That is, whether we measure the slope by moving from point A to point B, or by moving from point C to point D, the number we obtain will be the same.
For, if we measure the slope from A to B, we will get BE/EA. While if we measure it between C and D, we will get DF/FC.
But FC is parallel to EA because they are both parallel to the xaxis;
and DA is a straight line that falls on two parallel straight lines;
therefore, the exterior angle DCF is equal to the opposite interior angle on the same side, angle BAE. (Euclid, I. 29)
Therefore the right triangles BEA, DFC are similar (Euclid, VI. 4), and therefore, proportionally,
BE EA 
=  DF FC 
. 
Δy Δx 
will be the same, whether we go from A to B, or from C to D. 
That is what we wanted to prove.
Problem 6. A straight line will make an angle θ with the xaxis.
Which trigonometric function of θ is its slope?
tan θ. For, a line has one slope.
"Same slope" and "parallel"
Before we state the next theorem, the student should be familiar with the logical expression if and only if.
First, if p and q are statements (sentences), then in the proposition "If p, then q," p is called the hypothesis. It is what we are given, or what we assume. There is no logic without hypotheses.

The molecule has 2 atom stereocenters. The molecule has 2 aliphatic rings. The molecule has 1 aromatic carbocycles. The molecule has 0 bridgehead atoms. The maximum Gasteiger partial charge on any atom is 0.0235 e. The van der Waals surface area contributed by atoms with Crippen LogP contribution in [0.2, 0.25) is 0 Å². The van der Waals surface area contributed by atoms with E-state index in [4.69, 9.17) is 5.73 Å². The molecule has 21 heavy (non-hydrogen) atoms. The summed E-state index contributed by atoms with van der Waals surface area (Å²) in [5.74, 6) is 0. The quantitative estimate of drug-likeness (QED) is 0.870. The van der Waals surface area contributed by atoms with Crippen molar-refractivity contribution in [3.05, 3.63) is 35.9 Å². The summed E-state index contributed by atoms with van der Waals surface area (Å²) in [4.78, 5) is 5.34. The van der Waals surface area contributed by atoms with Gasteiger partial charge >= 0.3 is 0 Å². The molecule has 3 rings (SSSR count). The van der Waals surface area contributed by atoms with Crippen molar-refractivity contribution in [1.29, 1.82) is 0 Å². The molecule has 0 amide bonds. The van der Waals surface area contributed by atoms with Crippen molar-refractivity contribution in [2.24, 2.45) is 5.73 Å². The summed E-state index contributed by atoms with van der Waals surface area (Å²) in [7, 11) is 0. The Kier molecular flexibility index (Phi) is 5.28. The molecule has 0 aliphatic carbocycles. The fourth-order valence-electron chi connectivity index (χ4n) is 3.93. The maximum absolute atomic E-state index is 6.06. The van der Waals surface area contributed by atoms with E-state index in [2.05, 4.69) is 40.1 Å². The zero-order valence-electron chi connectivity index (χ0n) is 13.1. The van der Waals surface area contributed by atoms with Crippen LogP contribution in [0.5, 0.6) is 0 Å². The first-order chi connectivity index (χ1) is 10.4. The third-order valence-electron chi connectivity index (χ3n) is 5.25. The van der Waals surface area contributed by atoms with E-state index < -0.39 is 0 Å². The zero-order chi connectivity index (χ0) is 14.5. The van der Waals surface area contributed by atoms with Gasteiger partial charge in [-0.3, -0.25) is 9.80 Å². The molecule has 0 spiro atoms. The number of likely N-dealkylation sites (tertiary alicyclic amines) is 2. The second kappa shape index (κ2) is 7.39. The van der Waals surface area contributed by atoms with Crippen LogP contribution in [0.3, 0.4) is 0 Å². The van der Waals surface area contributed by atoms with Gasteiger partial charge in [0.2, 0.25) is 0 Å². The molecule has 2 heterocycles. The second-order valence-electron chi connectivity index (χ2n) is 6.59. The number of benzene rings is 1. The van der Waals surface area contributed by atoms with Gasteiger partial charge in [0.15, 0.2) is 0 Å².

Statement q is called the conclusion. It is what we must prove on the basis of the hypothesis.
The proposition "If q, then p" is called the converse of "If p, then q." The hypothesis and conclusion are exchanged.
Finally, the proposition "p if and only if q" means: "If p, then q , and if q, then p." In other words, a proposition and its converse are both true.
For example, "A triangles is isosceles if and only if the base angles are equal." This means, "If a triangle is isosceles, then the bases angles are equal; and, conversely, if the base angles are equal, then the triangle is isosceles."
Therefore, when we prove an if and only if proposition, we must prove both a proposition and its converse.
*
The slope of a line is a number. Parallel is a geometrical property. The relationship between them is the next theorem.
Theorem 8.2. Two straight lines are parallel if and only if they have the same slope.
Let the straight lines L_{1}, L_{2} be parallel. And let the slope of L_{1} be BC/CA; for a straight line has only one slope. (Theorem 1)
Draw the straight line ACF intersecting L_{2} at D, and draw FE perpendicular to DF.
Then the slope of the straight line L_{2} is EF/FD.
Then the slope of L_{2} is equal to the slope of L_{1}. That is,
BC CA 
=  EF FD 
For, since the lines L_{1}, L_{2} are parallel, and the straight line AF falls on them, the alternate angles BAC, EDF are equal (Euclid, I. 29);